Prompt #20: A book written in prison
First, a warning. I know I’ve been writing about YA books for the Read Harder Challenge; however, Writing Our Way Out: Memoirs From Jail, by David Coogan, is NOT a book written for young adults. In fact, I could not find any books written in prison geared toward teens. Reader, if you happen to come across one, please let me know!
I chose Writing Our Way Out for this prompt because I saw David Coogan speak a few years ago at the annual RVA LitCrawl in Carytown. He, along with co-author Kelvin Belton, spoke about the collection of memoirs and the prison writing class that was the catalyst for the book. I found their talk so interesting that I bought a book after the presentation. Sadly, the book sat on my bookshelf at home for a few years (yes, librarians do this too) before this prompt led me to pick it up.
I’ve always loved reading biographies, autobiographies, and memoirs. I was a psych major in college and I think I am just drawn to hearing other people’s stories. Since I’ve become a librarian, and am more engaged with the #weneeddiversebooks movement, I’ve also become more deliberate in selecting my books, focusing on reading works from diverse writers and portraying a variety of perspectives. I’ve come to really value the knowledge and empathy books can provide readers. This is especially when books bring together a writer and reader from two different cultures or backgrounds.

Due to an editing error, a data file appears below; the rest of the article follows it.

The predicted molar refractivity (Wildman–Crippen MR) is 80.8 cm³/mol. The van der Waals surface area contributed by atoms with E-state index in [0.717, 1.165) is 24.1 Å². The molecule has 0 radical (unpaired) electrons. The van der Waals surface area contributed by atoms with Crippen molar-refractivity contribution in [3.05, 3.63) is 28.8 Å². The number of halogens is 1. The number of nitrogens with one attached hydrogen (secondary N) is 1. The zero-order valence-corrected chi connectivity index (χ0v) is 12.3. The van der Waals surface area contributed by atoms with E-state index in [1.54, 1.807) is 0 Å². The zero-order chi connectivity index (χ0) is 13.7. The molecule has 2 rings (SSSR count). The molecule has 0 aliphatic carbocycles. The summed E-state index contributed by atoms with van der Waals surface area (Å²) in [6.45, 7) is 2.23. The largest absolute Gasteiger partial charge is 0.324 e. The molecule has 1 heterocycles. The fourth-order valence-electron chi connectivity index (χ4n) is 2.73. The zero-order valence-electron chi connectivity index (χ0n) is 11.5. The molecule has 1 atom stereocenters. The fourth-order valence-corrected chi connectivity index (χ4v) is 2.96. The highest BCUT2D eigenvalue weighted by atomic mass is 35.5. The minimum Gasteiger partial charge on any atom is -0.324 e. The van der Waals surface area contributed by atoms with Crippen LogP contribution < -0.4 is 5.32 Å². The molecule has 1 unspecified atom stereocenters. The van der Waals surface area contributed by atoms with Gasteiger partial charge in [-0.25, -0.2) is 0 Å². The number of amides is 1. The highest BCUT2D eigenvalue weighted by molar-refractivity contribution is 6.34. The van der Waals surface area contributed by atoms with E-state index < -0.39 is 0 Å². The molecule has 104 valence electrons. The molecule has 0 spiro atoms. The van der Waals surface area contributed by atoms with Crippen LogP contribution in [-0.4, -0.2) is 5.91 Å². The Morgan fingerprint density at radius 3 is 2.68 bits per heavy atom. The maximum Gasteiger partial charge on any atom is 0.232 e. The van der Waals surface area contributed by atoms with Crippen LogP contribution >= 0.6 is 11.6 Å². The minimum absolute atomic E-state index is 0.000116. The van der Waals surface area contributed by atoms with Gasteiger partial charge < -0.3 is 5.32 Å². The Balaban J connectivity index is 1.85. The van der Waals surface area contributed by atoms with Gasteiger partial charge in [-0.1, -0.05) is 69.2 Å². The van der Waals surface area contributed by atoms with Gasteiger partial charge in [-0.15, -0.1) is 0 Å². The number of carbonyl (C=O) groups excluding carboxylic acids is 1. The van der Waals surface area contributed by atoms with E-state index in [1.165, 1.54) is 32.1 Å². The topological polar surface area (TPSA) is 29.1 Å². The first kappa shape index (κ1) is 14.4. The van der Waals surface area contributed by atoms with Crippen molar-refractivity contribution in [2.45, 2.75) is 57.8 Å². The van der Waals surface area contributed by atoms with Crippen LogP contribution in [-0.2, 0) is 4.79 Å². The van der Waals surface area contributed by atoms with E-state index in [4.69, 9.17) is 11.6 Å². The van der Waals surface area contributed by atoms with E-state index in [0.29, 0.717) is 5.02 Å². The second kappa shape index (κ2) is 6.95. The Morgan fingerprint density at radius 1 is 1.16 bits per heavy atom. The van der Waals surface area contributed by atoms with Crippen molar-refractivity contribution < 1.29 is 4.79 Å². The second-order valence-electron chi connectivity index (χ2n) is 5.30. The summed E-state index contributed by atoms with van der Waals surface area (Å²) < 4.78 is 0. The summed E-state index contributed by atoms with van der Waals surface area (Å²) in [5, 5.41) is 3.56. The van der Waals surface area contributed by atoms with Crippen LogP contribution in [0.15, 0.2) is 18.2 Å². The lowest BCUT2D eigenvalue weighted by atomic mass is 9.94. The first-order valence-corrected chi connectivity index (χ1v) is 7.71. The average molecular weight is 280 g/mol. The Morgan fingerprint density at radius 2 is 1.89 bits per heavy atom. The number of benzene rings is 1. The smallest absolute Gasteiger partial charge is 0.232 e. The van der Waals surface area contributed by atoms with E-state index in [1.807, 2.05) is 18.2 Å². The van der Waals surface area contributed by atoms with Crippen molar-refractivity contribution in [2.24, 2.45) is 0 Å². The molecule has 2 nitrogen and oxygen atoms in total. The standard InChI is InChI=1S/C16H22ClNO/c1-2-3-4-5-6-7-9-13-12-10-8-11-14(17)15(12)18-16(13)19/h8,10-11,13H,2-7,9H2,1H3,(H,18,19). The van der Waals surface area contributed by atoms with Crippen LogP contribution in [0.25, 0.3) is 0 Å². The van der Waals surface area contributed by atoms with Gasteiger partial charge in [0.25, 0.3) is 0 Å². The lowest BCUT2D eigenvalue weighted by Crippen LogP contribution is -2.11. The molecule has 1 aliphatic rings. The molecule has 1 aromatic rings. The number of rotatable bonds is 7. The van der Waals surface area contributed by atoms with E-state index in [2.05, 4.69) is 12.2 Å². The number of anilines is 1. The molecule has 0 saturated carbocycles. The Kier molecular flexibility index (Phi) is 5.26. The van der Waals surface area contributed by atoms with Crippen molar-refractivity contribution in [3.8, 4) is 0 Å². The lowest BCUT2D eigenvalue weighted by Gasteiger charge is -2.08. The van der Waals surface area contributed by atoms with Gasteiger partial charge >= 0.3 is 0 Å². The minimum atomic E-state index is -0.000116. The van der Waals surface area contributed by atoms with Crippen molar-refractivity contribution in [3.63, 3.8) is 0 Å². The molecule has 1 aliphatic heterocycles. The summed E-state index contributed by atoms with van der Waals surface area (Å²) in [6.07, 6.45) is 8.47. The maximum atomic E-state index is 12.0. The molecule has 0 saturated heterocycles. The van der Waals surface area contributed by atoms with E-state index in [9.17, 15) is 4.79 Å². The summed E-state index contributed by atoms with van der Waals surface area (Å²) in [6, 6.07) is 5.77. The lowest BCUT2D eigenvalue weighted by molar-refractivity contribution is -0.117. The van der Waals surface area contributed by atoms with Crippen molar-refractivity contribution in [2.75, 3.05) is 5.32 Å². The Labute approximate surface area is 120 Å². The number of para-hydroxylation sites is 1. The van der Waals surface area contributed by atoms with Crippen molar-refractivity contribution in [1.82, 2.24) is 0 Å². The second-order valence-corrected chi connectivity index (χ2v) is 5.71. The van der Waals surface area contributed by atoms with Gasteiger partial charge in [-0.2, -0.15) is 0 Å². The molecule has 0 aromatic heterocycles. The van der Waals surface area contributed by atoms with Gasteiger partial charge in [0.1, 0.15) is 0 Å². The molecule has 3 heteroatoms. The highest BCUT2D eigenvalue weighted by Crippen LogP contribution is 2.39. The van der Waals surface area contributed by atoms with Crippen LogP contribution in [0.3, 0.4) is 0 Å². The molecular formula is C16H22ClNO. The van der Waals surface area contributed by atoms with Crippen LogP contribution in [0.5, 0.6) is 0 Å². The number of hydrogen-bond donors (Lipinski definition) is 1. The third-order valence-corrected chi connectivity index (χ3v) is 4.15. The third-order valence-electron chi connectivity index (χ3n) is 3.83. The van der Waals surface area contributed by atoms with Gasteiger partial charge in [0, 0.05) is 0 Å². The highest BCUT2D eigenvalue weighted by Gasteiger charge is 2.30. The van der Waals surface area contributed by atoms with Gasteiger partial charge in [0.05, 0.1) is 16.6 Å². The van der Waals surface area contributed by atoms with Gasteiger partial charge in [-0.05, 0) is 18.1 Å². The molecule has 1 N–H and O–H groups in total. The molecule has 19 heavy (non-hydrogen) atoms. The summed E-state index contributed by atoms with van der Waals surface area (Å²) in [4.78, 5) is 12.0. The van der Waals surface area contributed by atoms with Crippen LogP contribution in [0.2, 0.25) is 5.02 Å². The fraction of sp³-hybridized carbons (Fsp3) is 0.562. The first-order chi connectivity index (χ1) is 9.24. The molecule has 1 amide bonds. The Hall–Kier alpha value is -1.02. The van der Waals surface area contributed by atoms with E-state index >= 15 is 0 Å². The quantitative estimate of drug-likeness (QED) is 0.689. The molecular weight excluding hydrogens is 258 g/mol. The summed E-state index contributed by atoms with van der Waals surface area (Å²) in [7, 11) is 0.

I found Writing Our Way Out absolutely fascinating but also extremely heartbreaking. This collection of memoirs came about from a writing class Coogan started in a local Richmond jail. Coogan describes in the book that at first, many of the men were not interested in joining the group. Yet with the buy-in of one or two leaders, others quickly joined. For the book, Coogan worked with a total of ten men to tell their stories from childhood until the present. He provided them writing prompts to help the men write their stories, many of which include tales of poverty, abuse, addiction, and mental illness.
Not surprisingly, the trouble started early on in their childhoods for most of the men, then grew to become an adulthood of crime. You hear about the school-to-prison pipeline, the poverty-to-prison pipeline, and the disproportionate incarceration of black men. These truths are evident in Coogan’s book.